NEW SERIES: The Canada Our Vets Want to Build — Their Fight for Rights and Compassionate Treatment POST TWENTY-ONE


On assignment to Rwanda in 1994, I saw what “undermanned and under-equipped” meant. Canada often transported its troops in contracted Russian Antonov 124 cargo freighters with bald tires and faulty air pressure. On one flight out of Trenton, the plane had to land in Montreal because the troops on board had fallen unconscious. The air pressure had quit working. While landing in Djibouti, Africa,  a tire blew on landing. I said then if the Minister of Defence had travelled with me for those nine days, he might have a different outlook, but that was asking too much because he didn’t even sit in meetings with his chiefs of staff. That’s 17 years ago and such conditions have changed. Peter McKay has been a very involved Minister of Defence. But, veterans are treated worse than they have ever been treated. That’s a big, current problem. And Ken talks about the repercussions of Ottawa‘s callous treatment of the military for all Canadians. BONNIE

When it comes to the military in Canada, your choices are quickly running out.

by Kenneth H. Young CD
 

For decades, Canada enjoyed the world’s envy of its long established, exceptionally trained, completely dedicated and wholly volunteer Military. Despite those politicians who would rather be known for “battles won” than “wars prevented” and often, in my opinion,  in spite of inept as well as toothless responses from the United Nations headquarters to crisis interventions such as found in Rwanda, the Canadian Military were extremely proud of their Peacekeeping missions and the many lives it saved. Men and women were proud, ready, willing and able as well as very often enthusiastic to join what was a way of life, rather than a job.

 But years ago, starting somewhere in the 50s or 60s, it became politically expedient and therefore advantageous to save money on the backs of both our Military and our Veterans. Veterans who used to be all treated the same were suddenly slotted into different categories depending on eligibilities and access to Veterans Affairs pensions and programs.

In effect, Canada created a Veterans Class System. Now there were conditions if you were hurt or killed serving your country. You better be in the right location, doing specific things, and on given days or Ottawa’s responsibility to the Military either vanished or, in the best case scenario for a soldier, awarded a severely reduced liability. Ottawa dipped into the Military’s pension funds (to the tune of some say 30 billion dollars) and used it to reduce Canada’s deficit. Basically,          Ottawa wanted to spend more in order to please the people and get elected, so it was decided that soldiers and RCMP pension funds would be drained to foot the bill.

Then along came the New Veterans Charter, which virtually eliminates any Veteran’s lifelong disability pension at 10% of the cost. Military personnel sent into harm’s way today have to pay their own disability insurance premiums, and now we are also told that disabled and injured veterans have to wait until a non-Medical and non-Military panel of bureaucrats in Veterans Affairs Canada decide what kind, how many, how often and even if they are entitled to medical treatment.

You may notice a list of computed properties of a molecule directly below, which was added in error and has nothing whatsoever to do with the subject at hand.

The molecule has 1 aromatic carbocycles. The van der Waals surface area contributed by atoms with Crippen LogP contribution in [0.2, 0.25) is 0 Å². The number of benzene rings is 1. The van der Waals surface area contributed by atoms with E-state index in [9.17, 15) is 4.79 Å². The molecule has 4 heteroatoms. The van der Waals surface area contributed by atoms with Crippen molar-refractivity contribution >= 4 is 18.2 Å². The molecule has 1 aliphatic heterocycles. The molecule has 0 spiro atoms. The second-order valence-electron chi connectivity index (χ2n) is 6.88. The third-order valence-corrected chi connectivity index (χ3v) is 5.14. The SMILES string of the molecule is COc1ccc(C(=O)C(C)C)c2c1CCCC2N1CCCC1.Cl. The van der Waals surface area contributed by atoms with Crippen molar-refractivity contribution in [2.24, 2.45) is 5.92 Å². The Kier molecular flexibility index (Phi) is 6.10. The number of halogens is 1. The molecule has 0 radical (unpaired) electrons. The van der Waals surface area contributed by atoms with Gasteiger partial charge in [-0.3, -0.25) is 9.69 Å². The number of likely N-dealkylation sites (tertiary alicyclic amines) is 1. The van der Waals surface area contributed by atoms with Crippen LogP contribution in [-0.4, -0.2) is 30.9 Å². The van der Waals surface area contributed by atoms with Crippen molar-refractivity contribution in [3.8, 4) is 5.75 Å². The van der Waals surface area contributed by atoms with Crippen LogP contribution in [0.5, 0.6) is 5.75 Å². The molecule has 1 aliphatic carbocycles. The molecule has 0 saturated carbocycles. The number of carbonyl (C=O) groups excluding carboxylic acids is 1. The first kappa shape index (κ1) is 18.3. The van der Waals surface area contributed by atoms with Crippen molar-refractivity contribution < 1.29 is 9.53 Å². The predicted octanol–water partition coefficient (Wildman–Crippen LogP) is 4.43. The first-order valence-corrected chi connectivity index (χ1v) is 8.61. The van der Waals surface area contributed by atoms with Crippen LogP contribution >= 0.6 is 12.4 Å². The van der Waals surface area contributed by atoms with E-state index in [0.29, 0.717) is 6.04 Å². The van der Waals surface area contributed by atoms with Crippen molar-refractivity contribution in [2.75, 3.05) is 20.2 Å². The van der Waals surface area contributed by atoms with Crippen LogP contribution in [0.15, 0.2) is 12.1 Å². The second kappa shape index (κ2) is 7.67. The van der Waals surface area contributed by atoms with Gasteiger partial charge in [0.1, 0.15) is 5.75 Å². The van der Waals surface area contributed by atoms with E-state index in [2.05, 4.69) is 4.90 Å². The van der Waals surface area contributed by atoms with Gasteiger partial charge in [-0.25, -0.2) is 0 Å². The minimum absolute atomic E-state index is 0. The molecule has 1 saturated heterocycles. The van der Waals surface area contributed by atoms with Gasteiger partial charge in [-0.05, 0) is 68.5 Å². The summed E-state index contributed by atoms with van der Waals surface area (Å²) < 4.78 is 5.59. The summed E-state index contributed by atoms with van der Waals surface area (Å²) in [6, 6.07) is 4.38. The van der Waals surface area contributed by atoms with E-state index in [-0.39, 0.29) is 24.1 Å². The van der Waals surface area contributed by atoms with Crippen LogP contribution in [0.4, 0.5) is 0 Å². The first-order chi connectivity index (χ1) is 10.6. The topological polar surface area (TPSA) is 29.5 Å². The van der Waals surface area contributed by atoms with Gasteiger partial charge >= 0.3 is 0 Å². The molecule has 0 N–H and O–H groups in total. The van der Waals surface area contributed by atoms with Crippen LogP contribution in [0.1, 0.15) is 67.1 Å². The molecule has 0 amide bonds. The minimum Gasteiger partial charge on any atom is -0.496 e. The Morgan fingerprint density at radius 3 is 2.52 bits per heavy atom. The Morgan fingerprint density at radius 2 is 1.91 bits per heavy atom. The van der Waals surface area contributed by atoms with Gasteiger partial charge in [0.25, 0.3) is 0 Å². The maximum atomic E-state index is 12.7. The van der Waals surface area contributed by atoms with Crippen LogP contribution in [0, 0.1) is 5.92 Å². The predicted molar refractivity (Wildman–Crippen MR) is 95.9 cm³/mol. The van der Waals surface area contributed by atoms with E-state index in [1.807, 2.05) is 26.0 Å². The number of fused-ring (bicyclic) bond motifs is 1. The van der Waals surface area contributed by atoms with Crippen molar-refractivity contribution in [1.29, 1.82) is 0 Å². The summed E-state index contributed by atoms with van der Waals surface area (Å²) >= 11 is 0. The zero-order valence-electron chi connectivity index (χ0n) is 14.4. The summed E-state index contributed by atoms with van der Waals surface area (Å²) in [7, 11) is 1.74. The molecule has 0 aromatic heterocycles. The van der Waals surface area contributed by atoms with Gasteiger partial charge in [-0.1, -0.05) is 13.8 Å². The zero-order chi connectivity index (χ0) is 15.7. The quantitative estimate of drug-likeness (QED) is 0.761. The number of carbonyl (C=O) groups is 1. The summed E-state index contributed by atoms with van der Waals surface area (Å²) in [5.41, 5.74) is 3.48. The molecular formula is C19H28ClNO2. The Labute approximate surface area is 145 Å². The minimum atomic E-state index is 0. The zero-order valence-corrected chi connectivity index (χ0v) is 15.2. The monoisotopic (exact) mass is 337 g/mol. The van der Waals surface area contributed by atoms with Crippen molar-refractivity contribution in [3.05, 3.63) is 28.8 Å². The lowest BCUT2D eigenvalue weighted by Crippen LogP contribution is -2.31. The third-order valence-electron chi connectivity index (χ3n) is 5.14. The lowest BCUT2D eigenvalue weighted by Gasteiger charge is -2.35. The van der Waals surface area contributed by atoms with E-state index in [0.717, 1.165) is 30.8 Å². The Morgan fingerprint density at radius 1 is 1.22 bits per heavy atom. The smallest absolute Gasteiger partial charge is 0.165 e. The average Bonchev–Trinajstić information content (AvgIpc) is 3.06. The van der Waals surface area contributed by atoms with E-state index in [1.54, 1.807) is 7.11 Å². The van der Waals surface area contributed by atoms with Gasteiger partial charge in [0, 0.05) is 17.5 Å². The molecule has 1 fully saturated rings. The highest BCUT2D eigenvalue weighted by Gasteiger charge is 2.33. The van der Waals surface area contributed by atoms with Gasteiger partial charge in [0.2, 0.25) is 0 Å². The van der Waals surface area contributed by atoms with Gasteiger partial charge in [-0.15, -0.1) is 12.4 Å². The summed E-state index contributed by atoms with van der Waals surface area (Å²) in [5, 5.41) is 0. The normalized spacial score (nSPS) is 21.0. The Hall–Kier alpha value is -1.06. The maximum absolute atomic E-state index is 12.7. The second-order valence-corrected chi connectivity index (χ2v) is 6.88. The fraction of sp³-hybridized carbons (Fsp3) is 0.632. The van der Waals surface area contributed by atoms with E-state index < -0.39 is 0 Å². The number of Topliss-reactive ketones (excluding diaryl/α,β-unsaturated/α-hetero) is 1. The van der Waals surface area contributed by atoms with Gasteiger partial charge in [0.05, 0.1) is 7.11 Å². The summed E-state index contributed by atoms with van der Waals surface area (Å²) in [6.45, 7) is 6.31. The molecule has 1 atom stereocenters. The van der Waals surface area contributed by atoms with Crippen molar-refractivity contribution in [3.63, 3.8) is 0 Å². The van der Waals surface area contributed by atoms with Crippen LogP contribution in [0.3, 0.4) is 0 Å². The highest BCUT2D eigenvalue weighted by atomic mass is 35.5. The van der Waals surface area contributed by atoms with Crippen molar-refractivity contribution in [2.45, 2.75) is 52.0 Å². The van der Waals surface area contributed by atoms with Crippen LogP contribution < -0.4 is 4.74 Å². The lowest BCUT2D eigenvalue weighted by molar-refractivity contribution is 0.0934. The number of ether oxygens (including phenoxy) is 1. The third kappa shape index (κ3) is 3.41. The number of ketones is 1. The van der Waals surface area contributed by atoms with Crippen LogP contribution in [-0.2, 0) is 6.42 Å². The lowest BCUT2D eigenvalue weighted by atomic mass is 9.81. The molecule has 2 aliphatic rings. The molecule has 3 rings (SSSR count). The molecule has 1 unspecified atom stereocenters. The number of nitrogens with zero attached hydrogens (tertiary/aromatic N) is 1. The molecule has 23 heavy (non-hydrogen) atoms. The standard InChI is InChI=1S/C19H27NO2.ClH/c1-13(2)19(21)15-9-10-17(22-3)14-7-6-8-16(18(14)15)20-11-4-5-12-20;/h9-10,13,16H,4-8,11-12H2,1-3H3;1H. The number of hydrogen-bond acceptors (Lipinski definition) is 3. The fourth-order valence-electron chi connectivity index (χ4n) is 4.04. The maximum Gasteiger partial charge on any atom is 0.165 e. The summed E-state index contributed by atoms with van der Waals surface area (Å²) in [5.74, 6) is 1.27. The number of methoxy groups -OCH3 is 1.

To be honest, the Canadian military has often suffered because of penny-pinching equipment purchases. They have often had to use out-dated second- or even third-class transportation, have never had the best of accommodations when in the field and, because of fiscal restraints, been forced to work undermanned and under-supported.

But the total destruction of their morale due to the treatment, or lack thereof, given  fellow military–especially when it comes to medical attention–is going too far.

With the lack of enrolment into the forces, which I contend is due to the mistreatment of veterans, it would not surprise me if Canada soon reverts to a Draft Military. We are no longer Peacekeepers under the present government but rather combat forces, and if Ottawa continues to insist on going to war, it will need your sons and daughters to die for Canada.

Canadians, you either need to become willing to pay properly for your Military and the disabled Veterans that it creates in a way which makes young Canadians willing to Volunteer to fight your battles for you or you will end up paying with your unwilling sons and daughters. Either way Ottawa will continue to send Canada’s military into harm’s way, and they will take whatever they need to do so.

Kenneth H. Young CDCanadian Veterans Advocacy
V.E.T.S.
Agent Orange Association of Canada
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About Bonnie Toews and John Christiansen

Bonnie's Blog Posts invite our readers and free spirits everywhere to share life's adventures with us. I talk about writing my novels, reading books, chatting with other writers and John's and my journeys around the world. We welcome your anecdotes to our experiences and discussions.
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4 Responses to NEW SERIES: The Canada Our Vets Want to Build — Their Fight for Rights and Compassionate Treatment POST TWENTY-ONE

  1. Howdy just wanted to give you a quick heads up. The words in your post seem to be running off the screen in Chrome. I’m not sure if this is a format issue or something to do with internet browser compatibility but I thought I’d post to let you know. The design look great though! Hope you get the issue fixed soon. Cheers

    • I think this must be an internet browser compatibility issue. I can’t do anything about that as these blogs are set up for Internet Explorer compatibility.

      Bonnie

      • ‘We are all one’, lest we forget how much we really pay

        Brian Bradley
        #801, 939 Bracewood Dr. S.W.
        Calgary, AB, Canada T2W 3M4
        Ph.: (403) 455 – 9353
        email: bcbrad3@gmail.com

        https://sites.google.com/site/bcbrad3evennow/how-much-do-we-really-pay;